Lee marched at dawn, and after meeting with spirited resistance from three of Green's regiments, designed to give Taylor the time he needed, arrived about noon at the at the cross-roads which would become the battle of Mansfield.  Lee held on orders from Banks to await the Federal columns coming quickly, but Taylor didn't wait.  Around 4pm, Taylor sent in a vigorous charge by Mouton's division on the left of the Pleasant Hill road.  Walker followed astride and on the right of the road, with Bee's brigade of cavalry on his left.  The Federal front was outnumbered by 2 over to 1 at that point.  Nim's spleadid battery, with it's honorable record on every field from Baton Rouge to Port Hudson, was taken by Walker's men in the first rush.  Even with Emory's quick advance of Cameron's division toward the front to aid Lee, he was only just in time to witness and for a brief interval to check the disaster, but not to retrieve it.  The whole Union line was driven back.  To complete the confusion a wild panic ensued amoug the teamsters of the cavalry train, which was close behind.  This caused the loss of the guns of two fine batteries, the Chicago Mercantile and the 1st Missouri, as well as of many prisoners and wagons.  Emory, following Cameron and plowing through the impossible turmoil, finally arrived within three miles of the battle where he met the routed column.  Immediately forming up, he was hit head-on by Taylor's victorious troops.  Fighting like animals while bringing McMillan up to support Dwight's right, Emory's line held and the retreat was covered.   

After darkness ended the fighting, Banks withdrew to Pleasant Hill and went on the defensive.  Taylor attacked the following afternoon, but failed to dislodge Banks at the battle of Pleasant Hill.  Kirby Smith, responded by foolishly ordering most of Taylor's infantry to Arkansas, which eliminated any possibility of Taylor cutting off Banks and capturing or destroying Porter's fleet.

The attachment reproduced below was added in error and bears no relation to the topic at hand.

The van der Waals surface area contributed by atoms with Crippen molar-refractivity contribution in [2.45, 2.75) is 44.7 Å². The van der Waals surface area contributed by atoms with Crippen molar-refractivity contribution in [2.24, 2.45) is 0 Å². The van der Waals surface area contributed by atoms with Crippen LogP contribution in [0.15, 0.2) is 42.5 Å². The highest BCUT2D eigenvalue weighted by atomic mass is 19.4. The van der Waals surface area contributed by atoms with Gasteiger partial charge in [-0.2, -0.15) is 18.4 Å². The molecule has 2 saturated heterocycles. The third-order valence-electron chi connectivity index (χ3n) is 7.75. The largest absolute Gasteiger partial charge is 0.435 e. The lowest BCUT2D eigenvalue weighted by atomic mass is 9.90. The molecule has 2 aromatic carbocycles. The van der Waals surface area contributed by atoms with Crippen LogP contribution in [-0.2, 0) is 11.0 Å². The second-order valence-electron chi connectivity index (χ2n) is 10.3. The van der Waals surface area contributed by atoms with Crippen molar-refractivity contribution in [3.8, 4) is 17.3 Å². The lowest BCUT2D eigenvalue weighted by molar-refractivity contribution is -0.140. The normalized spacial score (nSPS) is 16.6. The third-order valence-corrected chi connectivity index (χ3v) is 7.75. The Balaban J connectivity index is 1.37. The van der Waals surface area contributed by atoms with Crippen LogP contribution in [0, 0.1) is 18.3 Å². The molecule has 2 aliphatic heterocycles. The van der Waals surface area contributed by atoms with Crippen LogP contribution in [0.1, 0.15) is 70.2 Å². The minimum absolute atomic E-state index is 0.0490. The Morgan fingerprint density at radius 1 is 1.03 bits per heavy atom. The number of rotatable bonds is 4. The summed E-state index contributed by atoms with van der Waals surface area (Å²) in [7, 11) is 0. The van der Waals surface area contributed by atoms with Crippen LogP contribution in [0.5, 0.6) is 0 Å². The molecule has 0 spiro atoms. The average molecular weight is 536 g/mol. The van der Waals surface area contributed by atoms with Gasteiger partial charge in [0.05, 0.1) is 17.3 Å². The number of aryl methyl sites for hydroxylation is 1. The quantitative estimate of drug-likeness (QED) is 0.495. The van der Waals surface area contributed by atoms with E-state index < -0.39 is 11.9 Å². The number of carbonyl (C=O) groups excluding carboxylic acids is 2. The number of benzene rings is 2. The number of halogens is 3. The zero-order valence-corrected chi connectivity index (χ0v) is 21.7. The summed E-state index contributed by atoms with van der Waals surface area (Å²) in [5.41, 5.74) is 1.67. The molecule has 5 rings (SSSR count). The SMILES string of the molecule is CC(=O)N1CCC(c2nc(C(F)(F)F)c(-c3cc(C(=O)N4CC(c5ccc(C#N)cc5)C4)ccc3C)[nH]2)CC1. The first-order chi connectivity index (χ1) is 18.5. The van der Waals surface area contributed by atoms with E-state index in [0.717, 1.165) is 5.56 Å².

Unusually low water in the Red River influenced Banks to continue his withdrawal.  He reached Alexandria on April 26th, where shallow water trapped Porter.  After constructing a dam to save the fleet, and setting the town alight, Banks proceeded down river on May 13.  The campaign ended a week later, when the Federals escaped beyond the Atchafalaya River.

The participants of this campaign were:  UNION Forces under Maj. Gen Nathaniel P. Banks; the 13th Army Corps - Ransom consisting of 3rd Division - Cameron; A.J. Smith's detachment from the Army of the Tennessee consisting of the 16th Army Corps - Mower, and the 17th Army Corps - T. Kilby Smith; the 19th Army Corps - Franklin consisting of, 1st Division - Emory & McMillian. 2nd Division - Grover, Artillery Res - Closson, Cavalry Division - Lee; Corps D'Afrique - Dickey.  From the Dept. of Arkansas - Steele with the 3rd Division - Rice, Cavalry Division - Carr and the Independent Cavalry Brigade - Clayton.

CONFEDERATE Forces under Gen. E. Kirby Smith; District of W. Louisiana consisting of Walker's Division, Mouton's Division;  Detachment of Price's Army - Churchill, consisting of Missouri Division - Parsons, and the Arkansas Division - Tappan.  The District of Arkansas from Price, consisting of Fagan's Cavalry Division, Marmaduke's Cavalry, Walker's Division, and the Arkansas Division.

Sources were "Battles and Leaders of the Civil War, Volume IV", published by Castle; and "The Atlas of the Civil War" edited by James M. McPherson, 1994, published by Swanston Publishing Limited.